Came across an essay — a blog post, really — which set me to thinking. (It was by Charles Simic, whose work is liable to put anyone’s brain in motion.) He was writing about serendipitous joys of bookstores, those lovely obsolescent remnants of civilized society. Go. Read it, then come back and finish here.
It reminded me of my own fascination with old-fashioned commerce: real hardware stores (there’s one in town, half a mile away, where I go occasionally just for the ambiance, needing nothing but usually coming away with something); real drug stores, the kind with a soda fountain but without Cheerios and beer.
And of course, book stores. The one which came to mind reading Simic’s piece was in New York, as his was, and still is. My first experience there was in the late Fifties. I had just gotten out of the Army, and was trying to find myself in Manhattan. (I learned that I wasn’t there, and perhaps just as well.) But I did find jazz clubs and city parks and — here it comes at last — book stores.
From somewhere in my late teens, I had a memory of a book about mass delusions. I looked around the used book section for something called “Mass Delusions.” Found nothing. A well-dressed elderly man stood at the top of the stairway — I was on the second floor — as if ready to answer questions. He was, in fact, there to answer questions.
I had heard him, a few minutes before, deal with a middle-aged woman who asked where to find a book by Grace Metalious: “On the first floor, madam, in the fiction section, on the shelf marked ‘M.’” His tone made clear that neither the woman nor the book she wanted — Peyton Place — was worthy of his time or energy.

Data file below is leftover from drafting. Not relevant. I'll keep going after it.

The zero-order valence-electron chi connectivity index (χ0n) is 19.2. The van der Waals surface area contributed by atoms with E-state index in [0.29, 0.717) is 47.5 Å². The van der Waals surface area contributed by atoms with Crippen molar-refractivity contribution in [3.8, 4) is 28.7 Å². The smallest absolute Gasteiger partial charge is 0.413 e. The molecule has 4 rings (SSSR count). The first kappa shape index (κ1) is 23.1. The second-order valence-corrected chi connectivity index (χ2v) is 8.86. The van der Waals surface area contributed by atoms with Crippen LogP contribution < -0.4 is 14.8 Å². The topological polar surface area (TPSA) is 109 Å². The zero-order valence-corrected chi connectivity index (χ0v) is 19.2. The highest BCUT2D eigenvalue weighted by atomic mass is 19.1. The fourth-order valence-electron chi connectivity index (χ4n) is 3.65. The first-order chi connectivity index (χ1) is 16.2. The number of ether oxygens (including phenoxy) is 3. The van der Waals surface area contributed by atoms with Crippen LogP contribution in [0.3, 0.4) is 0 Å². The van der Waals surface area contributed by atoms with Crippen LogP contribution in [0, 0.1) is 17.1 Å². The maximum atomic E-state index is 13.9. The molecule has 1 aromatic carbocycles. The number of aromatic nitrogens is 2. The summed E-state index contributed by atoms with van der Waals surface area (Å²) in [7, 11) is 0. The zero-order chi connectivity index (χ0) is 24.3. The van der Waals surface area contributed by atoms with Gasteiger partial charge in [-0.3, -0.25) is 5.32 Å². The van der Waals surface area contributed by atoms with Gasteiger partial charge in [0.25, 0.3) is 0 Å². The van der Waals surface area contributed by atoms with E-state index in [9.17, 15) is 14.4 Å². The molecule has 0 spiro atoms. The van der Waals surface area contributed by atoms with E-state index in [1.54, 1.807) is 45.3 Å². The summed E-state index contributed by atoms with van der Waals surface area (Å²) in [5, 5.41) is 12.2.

I approached hesitantly, reluctant to admit my youthful ignorance, expecting a similar curt dismissal. But I summoned up courage, and asked. He looked at me a moment, then scratched his jaw, thought another moment, and said, “There is just such a book, young man, and I’ve come across it, but cannot recall the exact title. I am sorry.”
All right. I was not an absolute fool after all. I thanked him for his time and wandered off to look at other books. Ten minutes later, he tracked me down and reported, in great good humor, that I was looking for Extraordinary Popular Delusions and the Madness of Crowds, by Charles Mackay, first published in 1841.
Then he took me to a shelf holding three copies of the book. I picked one up, leafed through it, and went to the cash register to pay for it. I’m pretty sure his good cheer had to do with recalling and finding the book more than with selling it.
Anyway, a few excerpts from EPD — I’ve lost that bookstore copy, but have it now as an epub, thanks to Gutenberg.
- “Three causes especially have excited the discontent of mankind; and, by impelling us to seek remedies for the irremediable, have bewildered us in a maze of madness and error. These are death, toil, and the ignorance of the future..”
- “Nations, like individuals, cannot become desperate gamblers with impunity. Punishment is sure to overtake them sooner or later.”
- “Men, it has been well said, think in herds; it will be seen that they go mad in herds, while they only recover their senses slowly, one by one.”
There is more, much more. Worth looking at next time you marvel at how wise and clever we are today.